Long time before the construction of the church at Poblacion,the original location of the town center where the hermitage and the base of Spanish instruction in Bigaa was at Barrio Dalig where Sitio Caruyan was located.
It is very unclear when Caruya was formally organized into administrative town with its own Gobernadorcillo. It was renamed to Bigaa sometime in 1700s. Bigaa suggest a kind of plant which is Taro o Gabi.
During the Philippine revolution the "insurrectos" and the "Guardia civiles". Many people died, further decimating the town, which has suffered from a cholera epidemic and nearly wiped out the population 20 years before. When the Americans established civil government in 1903, Bigaa and Bocaue was integrated each other and in 1911 it was separated again and on the same year,1911 the former Hacienda de Pandi, which included in the geographical jurisdiction of Town of Bigaa. In 1946, during the tenure of Bigaa Mayor Manuel Santos, Pandi was detached from Bigaa shortly after the Philippines gained political freedom from the United States and Pandi was established as a Municipal entity by virtue of a legislative fiat.
Balagtas is politically subdivided into 9 barangays, all classified as urban:
|Population census of Balagtas|
|Source: Philippine Statistics Authority|
In the 2015 census, the population of Balagtas, Bulacan, was 73,929 people, with a density of 2,600 inhabitants per square kilometre or 6,700 inhabitants per square mile.
- Major Industries
- Major Products
- Furniture/Agricultural Products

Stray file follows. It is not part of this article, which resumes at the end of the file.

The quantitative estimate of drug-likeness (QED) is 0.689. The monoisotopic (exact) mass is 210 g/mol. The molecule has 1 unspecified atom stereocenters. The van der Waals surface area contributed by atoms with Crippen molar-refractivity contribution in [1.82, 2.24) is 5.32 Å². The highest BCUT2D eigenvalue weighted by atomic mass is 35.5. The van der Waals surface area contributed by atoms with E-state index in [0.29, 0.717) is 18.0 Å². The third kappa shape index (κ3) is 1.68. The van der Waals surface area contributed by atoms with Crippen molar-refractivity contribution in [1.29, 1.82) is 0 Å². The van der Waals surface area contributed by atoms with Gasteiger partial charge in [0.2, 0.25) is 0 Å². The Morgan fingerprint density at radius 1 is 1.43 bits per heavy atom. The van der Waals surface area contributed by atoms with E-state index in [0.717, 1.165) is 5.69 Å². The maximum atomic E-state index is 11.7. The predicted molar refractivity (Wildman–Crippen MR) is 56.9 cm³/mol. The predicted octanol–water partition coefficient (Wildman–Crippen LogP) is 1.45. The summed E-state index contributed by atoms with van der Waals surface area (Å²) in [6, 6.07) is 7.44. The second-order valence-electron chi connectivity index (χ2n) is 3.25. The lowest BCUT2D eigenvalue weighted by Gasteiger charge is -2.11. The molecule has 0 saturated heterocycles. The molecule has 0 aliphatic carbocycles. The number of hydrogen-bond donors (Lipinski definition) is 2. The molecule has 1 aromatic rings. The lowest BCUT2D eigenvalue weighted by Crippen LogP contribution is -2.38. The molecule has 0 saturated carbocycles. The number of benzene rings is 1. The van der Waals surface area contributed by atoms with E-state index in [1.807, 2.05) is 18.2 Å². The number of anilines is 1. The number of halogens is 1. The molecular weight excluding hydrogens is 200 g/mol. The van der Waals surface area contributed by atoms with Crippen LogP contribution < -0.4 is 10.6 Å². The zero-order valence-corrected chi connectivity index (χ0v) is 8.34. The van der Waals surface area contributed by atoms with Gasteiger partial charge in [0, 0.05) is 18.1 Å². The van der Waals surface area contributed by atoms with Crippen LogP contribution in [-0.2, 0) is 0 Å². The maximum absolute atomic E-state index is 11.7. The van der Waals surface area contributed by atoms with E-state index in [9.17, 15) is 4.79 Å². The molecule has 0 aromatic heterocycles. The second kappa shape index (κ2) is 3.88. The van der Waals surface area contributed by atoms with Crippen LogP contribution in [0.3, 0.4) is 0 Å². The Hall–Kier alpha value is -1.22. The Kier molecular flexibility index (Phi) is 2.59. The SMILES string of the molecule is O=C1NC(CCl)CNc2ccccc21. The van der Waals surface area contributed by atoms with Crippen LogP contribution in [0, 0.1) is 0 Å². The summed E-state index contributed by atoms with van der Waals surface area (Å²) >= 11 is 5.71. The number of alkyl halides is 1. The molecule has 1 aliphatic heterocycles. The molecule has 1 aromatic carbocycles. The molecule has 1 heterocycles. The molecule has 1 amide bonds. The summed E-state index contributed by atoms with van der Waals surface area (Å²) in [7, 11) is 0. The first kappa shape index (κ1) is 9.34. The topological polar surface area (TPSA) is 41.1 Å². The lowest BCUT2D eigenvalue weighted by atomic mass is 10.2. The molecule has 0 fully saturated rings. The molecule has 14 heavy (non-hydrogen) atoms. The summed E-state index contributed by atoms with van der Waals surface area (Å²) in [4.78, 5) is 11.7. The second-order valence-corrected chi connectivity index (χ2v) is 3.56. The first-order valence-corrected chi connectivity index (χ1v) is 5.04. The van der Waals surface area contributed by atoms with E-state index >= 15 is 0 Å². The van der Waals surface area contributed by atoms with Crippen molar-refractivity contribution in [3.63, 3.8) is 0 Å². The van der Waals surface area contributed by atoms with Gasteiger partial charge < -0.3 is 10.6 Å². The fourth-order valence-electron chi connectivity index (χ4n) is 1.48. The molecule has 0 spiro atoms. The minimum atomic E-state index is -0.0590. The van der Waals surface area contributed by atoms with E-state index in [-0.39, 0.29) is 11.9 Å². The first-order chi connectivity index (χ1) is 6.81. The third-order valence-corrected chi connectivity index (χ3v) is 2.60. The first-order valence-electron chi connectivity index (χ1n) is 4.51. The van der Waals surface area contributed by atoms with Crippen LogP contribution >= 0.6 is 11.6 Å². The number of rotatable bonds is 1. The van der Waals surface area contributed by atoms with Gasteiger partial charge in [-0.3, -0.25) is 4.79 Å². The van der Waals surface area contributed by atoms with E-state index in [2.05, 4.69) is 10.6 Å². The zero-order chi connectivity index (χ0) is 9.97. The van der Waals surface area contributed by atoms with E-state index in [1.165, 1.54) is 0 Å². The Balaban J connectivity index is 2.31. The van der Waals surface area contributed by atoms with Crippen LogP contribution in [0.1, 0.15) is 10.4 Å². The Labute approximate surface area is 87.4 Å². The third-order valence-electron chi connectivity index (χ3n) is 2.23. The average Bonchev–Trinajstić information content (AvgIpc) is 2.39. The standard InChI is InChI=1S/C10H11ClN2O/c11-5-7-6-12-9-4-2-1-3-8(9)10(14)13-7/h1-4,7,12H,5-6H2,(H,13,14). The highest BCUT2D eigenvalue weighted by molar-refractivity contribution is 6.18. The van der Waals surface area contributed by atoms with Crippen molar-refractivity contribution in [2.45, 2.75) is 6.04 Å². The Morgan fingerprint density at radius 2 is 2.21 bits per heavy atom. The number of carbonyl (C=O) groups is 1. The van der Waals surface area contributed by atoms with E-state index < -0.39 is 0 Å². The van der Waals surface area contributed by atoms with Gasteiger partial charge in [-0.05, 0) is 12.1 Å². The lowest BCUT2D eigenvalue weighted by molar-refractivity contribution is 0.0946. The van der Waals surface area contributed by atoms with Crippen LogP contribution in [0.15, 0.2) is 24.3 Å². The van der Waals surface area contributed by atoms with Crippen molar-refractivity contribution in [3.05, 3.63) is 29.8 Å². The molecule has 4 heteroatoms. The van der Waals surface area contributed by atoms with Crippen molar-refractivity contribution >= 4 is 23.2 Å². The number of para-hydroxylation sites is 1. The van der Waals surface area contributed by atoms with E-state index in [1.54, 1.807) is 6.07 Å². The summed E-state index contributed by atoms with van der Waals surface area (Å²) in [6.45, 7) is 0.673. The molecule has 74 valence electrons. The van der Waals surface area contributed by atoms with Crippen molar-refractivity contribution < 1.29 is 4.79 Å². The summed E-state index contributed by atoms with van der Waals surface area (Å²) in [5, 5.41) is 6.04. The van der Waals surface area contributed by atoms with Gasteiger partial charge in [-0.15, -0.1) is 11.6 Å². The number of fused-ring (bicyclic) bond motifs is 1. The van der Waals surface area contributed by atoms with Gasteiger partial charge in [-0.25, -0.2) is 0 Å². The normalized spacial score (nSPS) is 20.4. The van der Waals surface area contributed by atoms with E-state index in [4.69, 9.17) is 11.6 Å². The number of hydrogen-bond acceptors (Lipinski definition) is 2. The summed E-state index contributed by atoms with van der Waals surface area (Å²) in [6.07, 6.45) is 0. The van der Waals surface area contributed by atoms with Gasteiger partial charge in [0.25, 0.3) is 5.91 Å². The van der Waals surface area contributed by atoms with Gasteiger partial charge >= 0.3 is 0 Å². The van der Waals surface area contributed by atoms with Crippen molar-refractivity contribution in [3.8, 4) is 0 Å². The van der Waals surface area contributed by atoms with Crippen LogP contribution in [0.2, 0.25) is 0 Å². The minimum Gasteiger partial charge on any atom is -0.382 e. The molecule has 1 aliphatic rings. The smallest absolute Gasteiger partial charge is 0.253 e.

- Balot and Penoy Industry
- Recruitment Agency
- Fruit Dealership
- Tricycle Parts
- Future Developments
- Construction of North Food Exchange (under construction)
- Opening of Balagtas Tollgate
- Construction of new Balagtas to Baliwag road connection
- Mayor: Eladio "Kap JR." Gonzales
- Vice Mayor: Alberto "Bobby" Carating Jr.
- Mikee Jane Payuran
- Analyn Jose
- Fernando K. Galvez
- Jay-Ar Aragon
- Andy De Guzman
- Dante Marcelo
- Jayrey Galvez
- Jepok Ventura
- College of St. Lawrence (formerly St.Lawrence Academy), Borol 1st, Balagtas
- Garden Angels Integrated School, Borol 1st, Balagtas
- STI College Balagtas, Campus, Borol 1st,Balagtas
- Colegio de Roma, San Juan, Balagtas
- Our Lady of Manaoag Montessori College, (OLMA) San Juan, Balagtas
- A-Z Country Day School
- Bulacan Merchant Marine Academy
- La Consolacion School, Longos, Balagtas
- Balagtas Agricultural School, Pulonggubat, Balagtas (main)
- Balagtas Agricultural School, Borol 1st, Balagtas (annex)
- Children's Mindware School, Borol 2nd, Balagtas
- Balagtas Central School
- Francisco Balagtas Memorial School
- San Juan Elementary School
- Longos Elementary School
- Borol 1st Elementary School
- Borol 2nd Elementary School
- Sulok Elementary School
- Marciano C. Rivera Elementary School
- Santol Elementary School
- Dalig Elementary School
- Balagtas Heights Elementary School
- Northville VI Elementary School
- "Municipality". Quezon City, Philippines: Department of the Interior and Local Government. Retrieved 31 May 2013.
- "Province: Bulacan". PSGC Interactive. Quezon City, Philippines: Philippine Statistics Authority. Retrieved 12 November 2016.
- Census of Population (2015). "Region III (Central Luzon)". Total Population by Province, City, Municipality and Barangay. PSA. Retrieved 20 June 2016.
- ""Commission on Audit 2017 Report-Bulacan"". Quezon City, Philippines: Commission on Audit. Retrieved 8 July 2018.
- Census of Population and Housing (2010). "Region III (Central Luzon)". Total Population by Province, City, Municipality and Barangay. NSO. Retrieved 29 June 2016.
- Censuses of Population (1903–2007). "Region III (Central Luzon)". Table 1. Population Enumerated in Various Censuses by Province/Highly Urbanized City: 1903 to 2007. NSO.
- "Province of Bulacan". Municipality Population Data. Local Water Utilities Administration Research Division. Retrieved 17 December 2016.